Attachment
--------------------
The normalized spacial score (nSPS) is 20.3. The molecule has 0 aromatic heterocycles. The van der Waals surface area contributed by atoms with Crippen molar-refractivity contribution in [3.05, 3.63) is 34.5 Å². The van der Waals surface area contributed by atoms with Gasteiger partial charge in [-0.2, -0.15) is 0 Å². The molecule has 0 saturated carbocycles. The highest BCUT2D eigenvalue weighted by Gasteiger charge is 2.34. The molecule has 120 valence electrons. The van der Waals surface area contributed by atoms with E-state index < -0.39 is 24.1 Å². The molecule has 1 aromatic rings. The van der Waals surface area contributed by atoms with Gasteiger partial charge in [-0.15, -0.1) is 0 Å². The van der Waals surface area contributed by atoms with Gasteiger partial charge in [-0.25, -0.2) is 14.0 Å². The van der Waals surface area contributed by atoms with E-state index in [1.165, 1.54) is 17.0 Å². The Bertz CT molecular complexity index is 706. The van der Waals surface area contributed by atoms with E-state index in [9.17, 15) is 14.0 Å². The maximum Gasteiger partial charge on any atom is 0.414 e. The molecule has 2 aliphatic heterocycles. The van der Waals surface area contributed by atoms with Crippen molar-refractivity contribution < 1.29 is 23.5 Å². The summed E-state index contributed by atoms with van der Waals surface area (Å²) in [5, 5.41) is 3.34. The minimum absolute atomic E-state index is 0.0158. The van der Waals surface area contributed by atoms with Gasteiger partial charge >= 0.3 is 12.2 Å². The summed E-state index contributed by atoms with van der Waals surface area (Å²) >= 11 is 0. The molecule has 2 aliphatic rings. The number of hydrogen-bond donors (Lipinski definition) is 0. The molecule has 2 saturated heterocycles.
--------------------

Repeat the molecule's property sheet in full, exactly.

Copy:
The normalized spacial score (nSPS) is 20.3. The molecule has 0 aromatic heterocycles. The van der Waals surface area contributed by atoms with Crippen molar-refractivity contribution in [3.05, 3.63) is 34.5 Å². The van der Waals surface area contributed by atoms with Gasteiger partial charge in [-0.2, -0.15) is 0 Å². The molecule has 0 saturated carbocycles. The highest BCUT2D eigenvalue weighted by Gasteiger charge is 2.34. The molecule has 120 valence electrons. The van der Waals surface area contributed by atoms with E-state index < -0.39 is 24.1 Å². The molecule has 1 aromatic rings. The van der Waals surface area contributed by atoms with Gasteiger partial charge in [-0.15, -0.1) is 0 Å². The van der Waals surface area contributed by atoms with Gasteiger partial charge in [-0.25, -0.2) is 14.0 Å². The van der Waals surface area contributed by atoms with E-state index in [1.165, 1.54) is 17.0 Å². The Bertz CT molecular complexity index is 706. The van der Waals surface area contributed by atoms with E-state index in [9.17, 15) is 14.0 Å². The maximum Gasteiger partial charge on any atom is 0.414 e. The molecule has 2 aliphatic heterocycles. The van der Waals surface area contributed by atoms with Crippen molar-refractivity contribution < 1.29 is 23.5 Å². The summed E-state index contributed by atoms with van der Waals surface area (Å²) in [5, 5.41) is 3.34. The minimum absolute atomic E-state index is 0.0158. The van der Waals surface area contributed by atoms with Gasteiger partial charge >= 0.3 is 12.2 Å². The summed E-state index contributed by atoms with van der Waals surface area (Å²) >= 11 is 0. The molecule has 2 aliphatic rings. The number of hydrogen-bond donors (Lipinski definition) is 0. The molecule has 2 saturated heterocycles.